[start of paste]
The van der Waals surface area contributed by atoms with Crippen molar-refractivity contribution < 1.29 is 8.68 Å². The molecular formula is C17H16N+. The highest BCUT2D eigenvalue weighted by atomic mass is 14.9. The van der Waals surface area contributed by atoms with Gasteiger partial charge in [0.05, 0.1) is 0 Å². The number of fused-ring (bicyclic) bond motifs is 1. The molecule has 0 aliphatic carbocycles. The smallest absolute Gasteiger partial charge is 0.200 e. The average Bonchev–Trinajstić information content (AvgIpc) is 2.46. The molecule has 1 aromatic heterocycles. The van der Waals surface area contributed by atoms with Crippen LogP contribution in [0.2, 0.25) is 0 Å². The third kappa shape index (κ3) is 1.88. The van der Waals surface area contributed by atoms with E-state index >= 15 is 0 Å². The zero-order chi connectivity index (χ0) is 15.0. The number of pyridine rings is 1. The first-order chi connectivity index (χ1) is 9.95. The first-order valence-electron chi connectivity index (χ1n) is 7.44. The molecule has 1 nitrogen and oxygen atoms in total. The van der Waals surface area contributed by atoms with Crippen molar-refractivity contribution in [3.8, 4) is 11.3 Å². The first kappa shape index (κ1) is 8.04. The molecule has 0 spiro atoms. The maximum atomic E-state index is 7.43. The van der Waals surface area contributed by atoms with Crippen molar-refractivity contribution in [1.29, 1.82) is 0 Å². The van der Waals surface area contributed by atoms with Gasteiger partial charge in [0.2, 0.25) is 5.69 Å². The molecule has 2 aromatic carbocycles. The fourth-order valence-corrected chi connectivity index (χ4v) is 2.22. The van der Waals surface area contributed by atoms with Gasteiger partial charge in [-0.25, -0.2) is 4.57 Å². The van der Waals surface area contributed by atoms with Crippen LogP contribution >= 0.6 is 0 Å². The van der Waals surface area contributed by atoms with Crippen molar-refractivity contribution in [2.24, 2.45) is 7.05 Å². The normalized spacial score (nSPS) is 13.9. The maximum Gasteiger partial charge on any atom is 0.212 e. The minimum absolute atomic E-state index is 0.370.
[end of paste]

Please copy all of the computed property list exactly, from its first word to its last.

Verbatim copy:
The van der Waals surface area contributed by atoms with Crippen molar-refractivity contribution < 1.29 is 8.68 Å². The molecular formula is C17H16N+. The highest BCUT2D eigenvalue weighted by atomic mass is 14.9. The van der Waals surface area contributed by atoms with Gasteiger partial charge in [0.05, 0.1) is 0 Å². The number of fused-ring (bicyclic) bond motifs is 1. The molecule has 0 aliphatic carbocycles. The smallest absolute Gasteiger partial charge is 0.200 e. The average Bonchev–Trinajstić information content (AvgIpc) is 2.46. The molecule has 1 aromatic heterocycles. The van der Waals surface area contributed by atoms with Crippen LogP contribution in [0.2, 0.25) is 0 Å². The third kappa shape index (κ3) is 1.88. The van der Waals surface area contributed by atoms with E-state index >= 15 is 0 Å². The zero-order chi connectivity index (χ0) is 15.0. The number of pyridine rings is 1. The first-order chi connectivity index (χ1) is 9.95. The first-order valence-electron chi connectivity index (χ1n) is 7.44. The molecule has 1 nitrogen and oxygen atoms in total. The van der Waals surface area contributed by atoms with Crippen molar-refractivity contribution in [3.8, 4) is 11.3 Å². The first kappa shape index (κ1) is 8.04. The molecule has 0 spiro atoms. The maximum atomic E-state index is 7.43. The van der Waals surface area contributed by atoms with Crippen molar-refractivity contribution in [1.29, 1.82) is 0 Å². The van der Waals surface area contributed by atoms with Gasteiger partial charge in [0.2, 0.25) is 5.69 Å². The molecule has 2 aromatic carbocycles. The fourth-order valence-corrected chi connectivity index (χ4v) is 2.22. The van der Waals surface area contributed by atoms with Gasteiger partial charge in [-0.25, -0.2) is 4.57 Å². The van der Waals surface area contributed by atoms with Crippen LogP contribution >= 0.6 is 0 Å². The van der Waals surface area contributed by atoms with Crippen molar-refractivity contribution in [2.24, 2.45) is 7.05 Å². The normalized spacial score (nSPS) is 13.9. The maximum Gasteiger partial charge on any atom is 0.212 e. The minimum absolute atomic E-state index is 0.370.